Then there's the Maori issue, for there are five times as many Maori children abused and killed each year than in any other ethnic group.

Maori Party leader Pita Sharples whines that he feels ashamed and guilty over these latest abominations but in the next breath insists - in spite of all the evidence - that child abuse among Maori is not a problem that can be reduced to ethnicity.

Wrong, Dr Sharples. If Maori are killing Maori children then it could well be an ethnic problem and it is time that he and the entire leadership of the Maori race took ownership of it.

Maori activists are always crying out to be allowed to find Maori answers to Maori problems. Well, here is one of the biggest problems facing Maori today and their leaders had better get off their butts and find some answers.

And I mean answers, because all we have seen up to now is the usual - trying to apply sticking-plaster solutions to symptoms instead of diagnosing and organising treatment for the causes. These are always much more difficult and expensive to treat but, that aside, the trouble is that most of those in political, social and ethnic leadership wouldn't recognise the root causes if they jumped up and bit them.

Things like the breakdown of families (whanau included), neighbourhoods and communities. Poverty and welfare dependency running from generation to generation. An exploitive low-wage economy. A nanny state that interferes with parenting. A disinclination to enforce the laws on school attendance. A drinking age that's too low and a drug supply that seems to grow exponentially. Continuous sex and violence on television and in movies. And a public morality that says anything goes, including open-slather abortion.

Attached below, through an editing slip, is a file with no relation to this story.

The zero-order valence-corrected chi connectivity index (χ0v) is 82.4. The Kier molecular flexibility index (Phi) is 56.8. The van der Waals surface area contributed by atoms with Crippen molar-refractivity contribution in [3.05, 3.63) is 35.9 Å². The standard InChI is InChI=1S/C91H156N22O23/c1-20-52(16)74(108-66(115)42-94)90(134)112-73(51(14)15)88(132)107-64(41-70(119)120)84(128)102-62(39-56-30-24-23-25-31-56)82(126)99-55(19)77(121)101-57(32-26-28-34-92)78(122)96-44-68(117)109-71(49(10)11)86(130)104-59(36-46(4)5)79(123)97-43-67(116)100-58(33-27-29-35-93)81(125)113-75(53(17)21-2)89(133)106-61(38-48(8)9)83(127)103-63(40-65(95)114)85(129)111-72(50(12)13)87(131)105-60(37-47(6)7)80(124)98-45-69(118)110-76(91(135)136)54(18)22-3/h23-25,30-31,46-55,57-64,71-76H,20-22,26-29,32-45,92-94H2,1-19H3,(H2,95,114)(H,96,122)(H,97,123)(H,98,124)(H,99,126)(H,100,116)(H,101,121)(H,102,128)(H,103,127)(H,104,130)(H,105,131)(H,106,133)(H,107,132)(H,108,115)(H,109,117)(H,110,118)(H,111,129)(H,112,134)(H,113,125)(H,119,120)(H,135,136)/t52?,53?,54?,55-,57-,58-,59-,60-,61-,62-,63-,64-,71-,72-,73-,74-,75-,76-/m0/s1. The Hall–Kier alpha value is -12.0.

That's just some of them. And even if by some miracle our leaders did begin to understand that these sorts of things lie at the root of our national malaise, it would still take a least a generation to even begin to fix them. Then again, perhaps it's already too late.

Call for Kiro to step down

"Children's commissioner" Cindy Kiro uses child-abuse cases as fuel for her vision of socialization. "Clausen claims that theories of socialization are to be found in Plato, MontaigneRousseau and he identifies a dictionary entry from 1828 that defines 'socialize' as 'to render social, to make fit for living in society'"1. She tells of a constant stream of complaints from citizens saying that they are fed up with our shocking child-abuse statistics.